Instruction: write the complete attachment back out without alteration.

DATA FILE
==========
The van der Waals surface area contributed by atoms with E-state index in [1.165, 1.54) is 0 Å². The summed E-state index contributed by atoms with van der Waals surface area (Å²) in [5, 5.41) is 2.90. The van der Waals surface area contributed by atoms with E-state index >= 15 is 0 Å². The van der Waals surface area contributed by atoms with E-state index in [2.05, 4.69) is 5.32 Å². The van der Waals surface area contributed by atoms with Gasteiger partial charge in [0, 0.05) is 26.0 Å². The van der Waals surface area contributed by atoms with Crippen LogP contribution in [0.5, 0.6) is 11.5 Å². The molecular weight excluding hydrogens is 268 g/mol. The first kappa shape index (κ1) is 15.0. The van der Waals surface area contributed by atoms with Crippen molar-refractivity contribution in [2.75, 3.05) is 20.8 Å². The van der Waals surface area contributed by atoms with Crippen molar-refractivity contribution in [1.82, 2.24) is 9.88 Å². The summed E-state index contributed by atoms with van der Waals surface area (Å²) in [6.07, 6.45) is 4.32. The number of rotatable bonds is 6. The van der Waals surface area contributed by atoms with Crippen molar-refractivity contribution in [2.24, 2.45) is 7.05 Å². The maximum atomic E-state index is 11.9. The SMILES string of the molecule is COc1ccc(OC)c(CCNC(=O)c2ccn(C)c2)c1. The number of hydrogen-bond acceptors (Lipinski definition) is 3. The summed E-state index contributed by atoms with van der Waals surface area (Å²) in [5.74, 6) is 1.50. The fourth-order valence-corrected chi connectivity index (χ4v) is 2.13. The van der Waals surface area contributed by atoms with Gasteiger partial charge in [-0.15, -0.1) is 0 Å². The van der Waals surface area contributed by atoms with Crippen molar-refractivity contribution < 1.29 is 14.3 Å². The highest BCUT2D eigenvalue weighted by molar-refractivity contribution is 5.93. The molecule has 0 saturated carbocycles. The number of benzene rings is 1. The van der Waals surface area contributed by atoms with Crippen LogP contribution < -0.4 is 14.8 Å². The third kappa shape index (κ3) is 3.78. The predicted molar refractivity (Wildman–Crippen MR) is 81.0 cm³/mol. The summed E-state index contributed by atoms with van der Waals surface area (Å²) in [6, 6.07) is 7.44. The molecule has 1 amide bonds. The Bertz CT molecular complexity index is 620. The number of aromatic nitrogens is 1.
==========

The van der Waals surface area contributed by atoms with E-state index in [1.165, 1.54) is 0 Å². The summed E-state index contributed by atoms with van der Waals surface area (Å²) in [5, 5.41) is 2.90. The van der Waals surface area contributed by atoms with E-state index >= 15 is 0 Å². The van der Waals surface area contributed by atoms with E-state index in [2.05, 4.69) is 5.32 Å². The van der Waals surface area contributed by atoms with Gasteiger partial charge in [0, 0.05) is 26.0 Å². The van der Waals surface area contributed by atoms with Crippen LogP contribution in [0.5, 0.6) is 11.5 Å². The molecular weight excluding hydrogens is 268 g/mol. The first kappa shape index (κ1) is 15.0. The van der Waals surface area contributed by atoms with Crippen molar-refractivity contribution in [2.75, 3.05) is 20.8 Å². The van der Waals surface area contributed by atoms with Crippen molar-refractivity contribution in [1.82, 2.24) is 9.88 Å². The summed E-state index contributed by atoms with van der Waals surface area (Å²) in [6.07, 6.45) is 4.32. The number of rotatable bonds is 6. The van der Waals surface area contributed by atoms with Crippen molar-refractivity contribution in [2.24, 2.45) is 7.05 Å². The maximum atomic E-state index is 11.9. The SMILES string of the molecule is COc1ccc(OC)c(CCNC(=O)c2ccn(C)c2)c1. The number of hydrogen-bond acceptors (Lipinski definition) is 3. The summed E-state index contributed by atoms with van der Waals surface area (Å²) in [5.74, 6) is 1.50. The fourth-order valence-corrected chi connectivity index (χ4v) is 2.13. The van der Waals surface area contributed by atoms with Gasteiger partial charge in [-0.15, -0.1) is 0 Å². The van der Waals surface area contributed by atoms with Crippen molar-refractivity contribution < 1.29 is 14.3 Å². The highest BCUT2D eigenvalue weighted by molar-refractivity contribution is 5.93. The molecule has 0 saturated carbocycles. The number of benzene rings is 1. The van der Waals surface area contributed by atoms with Crippen LogP contribution < -0.4 is 14.8 Å². The third kappa shape index (κ3) is 3.78. The predicted molar refractivity (Wildman–Crippen MR) is 81.0 cm³/mol. The summed E-state index contributed by atoms with van der Waals surface area (Å²) in [6, 6.07) is 7.44. The molecule has 1 amide bonds. The Bertz CT molecular complexity index is 620. The number of aromatic nitrogens is 1.